ROM 42 is a 32 8 bit preprogrammed in accordance with Table II.

              TABLE II______________________________________A4     A3    A2    A1  A0  B7  B6  B5  B4  B3  B2  B1                      B0______________________________________                    1       1                    2      1                    3      1 1                    4     1    X   X                    5     1  1   X                    6     1 1   X   X                    7     1 1 1   X                    8    1     X     X                    9    1   1  X X X  X X                    10   1  1  X  X    X X                    11   1  1 1  X X X  X X                    12   1 1    X   X  X                    13   1 1  1  X X X  X X                    14   1 1 1  X     X                    15   1 1 1 1  X X X  X                    16  1      X   X                    17  1    1  X X X  X                    18  1   1   X   X                    19  1   1 1  X X X  X                    20  1  1   X  X                    21  1  1  1 X  X                    22  1  1  X  X                    23  1  1 1 1 X  X                    24  1 1                    25  1 1   1                    26  1 1  1                    27  1 1  1 1                    28  1 1 1     X                    29  1 1 1  1   X                    30  1 1 1 1    X                    31  1 1 1 1 1   X______________________________________ Where: A0 = Black Row A1 = Height Count/2 or space detected A2 = Current State - Bit 0 B0 = Send Space B1 = Increment Space Counter B2 = Increment Height Counter B3 = Reset White Path Tracer B4 = Decision Check B5 = Next State - Bit 0 B6 = Next State - Bit 1 B7 = Next State - Bit 2

Referring now to FIG. 3, channel 17 shown in FIG. 1, is also shown in FIG. 3 and serves to apply eight bits in parallel to a ROM 70. Six of the bits are also applied to a storage register 71. The output of storage register 71 is then applied to the decision resolution unit 18, and is not of further interest with respect to the present description.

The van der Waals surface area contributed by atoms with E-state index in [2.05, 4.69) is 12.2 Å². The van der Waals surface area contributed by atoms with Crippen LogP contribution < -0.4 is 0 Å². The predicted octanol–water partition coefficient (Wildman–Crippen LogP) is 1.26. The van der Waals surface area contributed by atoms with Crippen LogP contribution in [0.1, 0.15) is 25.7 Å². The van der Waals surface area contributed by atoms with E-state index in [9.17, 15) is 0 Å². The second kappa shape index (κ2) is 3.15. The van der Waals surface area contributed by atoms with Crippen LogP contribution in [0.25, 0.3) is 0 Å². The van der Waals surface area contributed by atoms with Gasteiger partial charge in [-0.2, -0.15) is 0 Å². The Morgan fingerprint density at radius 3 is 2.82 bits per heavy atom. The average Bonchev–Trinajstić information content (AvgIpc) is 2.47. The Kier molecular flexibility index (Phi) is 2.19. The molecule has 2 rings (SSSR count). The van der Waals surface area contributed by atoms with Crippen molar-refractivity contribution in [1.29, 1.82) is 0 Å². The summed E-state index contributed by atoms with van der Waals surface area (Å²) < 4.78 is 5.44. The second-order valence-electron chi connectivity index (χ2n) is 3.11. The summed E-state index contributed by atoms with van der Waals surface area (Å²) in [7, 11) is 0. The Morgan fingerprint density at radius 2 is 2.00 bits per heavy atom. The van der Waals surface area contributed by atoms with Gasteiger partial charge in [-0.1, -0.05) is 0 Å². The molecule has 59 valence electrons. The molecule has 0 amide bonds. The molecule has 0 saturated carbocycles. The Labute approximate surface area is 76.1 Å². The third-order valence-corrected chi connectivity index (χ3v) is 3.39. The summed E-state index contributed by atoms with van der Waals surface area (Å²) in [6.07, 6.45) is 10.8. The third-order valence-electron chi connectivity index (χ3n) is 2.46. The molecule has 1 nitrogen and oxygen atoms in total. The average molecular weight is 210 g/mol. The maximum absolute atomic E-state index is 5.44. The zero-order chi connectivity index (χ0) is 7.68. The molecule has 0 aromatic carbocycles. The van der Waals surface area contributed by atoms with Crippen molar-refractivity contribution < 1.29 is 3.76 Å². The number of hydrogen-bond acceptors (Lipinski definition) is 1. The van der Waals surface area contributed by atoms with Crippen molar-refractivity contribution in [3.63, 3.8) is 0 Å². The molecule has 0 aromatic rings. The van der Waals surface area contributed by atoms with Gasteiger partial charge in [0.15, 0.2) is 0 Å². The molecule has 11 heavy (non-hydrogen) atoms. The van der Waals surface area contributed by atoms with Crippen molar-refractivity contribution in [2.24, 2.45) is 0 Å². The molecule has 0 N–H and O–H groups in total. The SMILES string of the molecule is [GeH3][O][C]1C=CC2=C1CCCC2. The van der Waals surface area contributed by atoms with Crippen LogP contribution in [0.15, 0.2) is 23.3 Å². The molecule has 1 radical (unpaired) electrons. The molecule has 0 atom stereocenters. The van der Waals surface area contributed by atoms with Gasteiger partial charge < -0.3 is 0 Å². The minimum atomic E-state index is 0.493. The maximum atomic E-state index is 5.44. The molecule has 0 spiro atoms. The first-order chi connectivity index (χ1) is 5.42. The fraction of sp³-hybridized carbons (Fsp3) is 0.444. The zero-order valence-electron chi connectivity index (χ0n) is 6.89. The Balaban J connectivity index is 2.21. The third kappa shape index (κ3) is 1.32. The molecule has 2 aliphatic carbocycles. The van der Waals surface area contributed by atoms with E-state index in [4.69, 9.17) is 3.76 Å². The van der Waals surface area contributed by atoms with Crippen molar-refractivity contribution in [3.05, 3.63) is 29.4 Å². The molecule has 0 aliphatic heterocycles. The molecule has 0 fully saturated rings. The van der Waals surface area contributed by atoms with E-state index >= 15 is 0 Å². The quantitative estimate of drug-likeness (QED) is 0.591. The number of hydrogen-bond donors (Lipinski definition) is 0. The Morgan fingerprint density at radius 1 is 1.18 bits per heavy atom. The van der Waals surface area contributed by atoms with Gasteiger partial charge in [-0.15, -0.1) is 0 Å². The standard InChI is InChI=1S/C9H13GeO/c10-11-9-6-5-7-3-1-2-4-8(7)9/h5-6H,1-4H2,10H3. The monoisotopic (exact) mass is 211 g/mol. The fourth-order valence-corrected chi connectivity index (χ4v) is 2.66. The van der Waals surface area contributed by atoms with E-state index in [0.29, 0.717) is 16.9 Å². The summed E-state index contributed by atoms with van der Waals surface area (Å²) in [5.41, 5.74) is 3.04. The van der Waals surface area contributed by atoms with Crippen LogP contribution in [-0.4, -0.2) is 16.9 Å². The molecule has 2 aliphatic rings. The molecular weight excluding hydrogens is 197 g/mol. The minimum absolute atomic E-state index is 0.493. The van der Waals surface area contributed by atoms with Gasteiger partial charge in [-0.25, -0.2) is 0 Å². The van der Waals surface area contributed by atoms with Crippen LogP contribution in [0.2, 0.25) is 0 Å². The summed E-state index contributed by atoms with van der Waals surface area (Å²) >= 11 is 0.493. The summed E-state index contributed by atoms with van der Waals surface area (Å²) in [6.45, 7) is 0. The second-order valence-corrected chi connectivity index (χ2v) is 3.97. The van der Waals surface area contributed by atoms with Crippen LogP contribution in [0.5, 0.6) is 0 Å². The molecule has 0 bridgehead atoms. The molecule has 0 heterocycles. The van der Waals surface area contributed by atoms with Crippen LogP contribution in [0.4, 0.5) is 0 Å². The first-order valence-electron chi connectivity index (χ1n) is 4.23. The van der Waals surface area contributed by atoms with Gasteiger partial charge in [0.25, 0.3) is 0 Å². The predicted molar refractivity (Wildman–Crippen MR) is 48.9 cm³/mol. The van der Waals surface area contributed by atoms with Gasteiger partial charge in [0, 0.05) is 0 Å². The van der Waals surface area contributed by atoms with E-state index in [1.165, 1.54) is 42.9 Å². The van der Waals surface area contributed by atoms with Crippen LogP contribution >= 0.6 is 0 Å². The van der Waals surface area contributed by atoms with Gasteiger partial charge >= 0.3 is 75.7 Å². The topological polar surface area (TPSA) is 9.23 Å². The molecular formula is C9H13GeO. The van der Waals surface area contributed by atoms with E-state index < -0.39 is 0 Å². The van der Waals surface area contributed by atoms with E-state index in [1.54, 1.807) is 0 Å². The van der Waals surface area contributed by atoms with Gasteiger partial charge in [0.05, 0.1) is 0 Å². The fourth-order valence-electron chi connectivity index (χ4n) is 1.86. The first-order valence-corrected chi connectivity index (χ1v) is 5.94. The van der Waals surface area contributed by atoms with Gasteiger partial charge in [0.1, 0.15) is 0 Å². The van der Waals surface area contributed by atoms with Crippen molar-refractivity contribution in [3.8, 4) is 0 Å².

ROM 70 and a ROM 72 cooperate with the remainder of the circuitry shown in FIG. 3 to produce a desired state on line 33 whenever the character identified by the input on channel 17 is too tall, i.e., exceeds a predetermined criteria as to character height. The system operates in conjunction with a height counter comprised of counter 73 and flip/flop 74 to count the height of the black stroke on a given white field. Output of counter 73 and flip/flop 74 are connected to the A3-A7 inputs of ROM 72. The outputs 75 from ROM 70 are applied to the A0-A2 inputs of ROM 72. A recognized character code on line 17 causes an output signal on one of lines 75, depending upon the identified character. This input signal to ROM 72 identifies the size range of the character and if the identified character exceeds the size range as defined by ROM 72 and counter 73, then a signal is generated on line 33 indicating that the character is too tall. Intraframe row clock 61 is connected to a reset terminal of counter 73. The reset line 32b is connected to a second reset terminal of counter 73.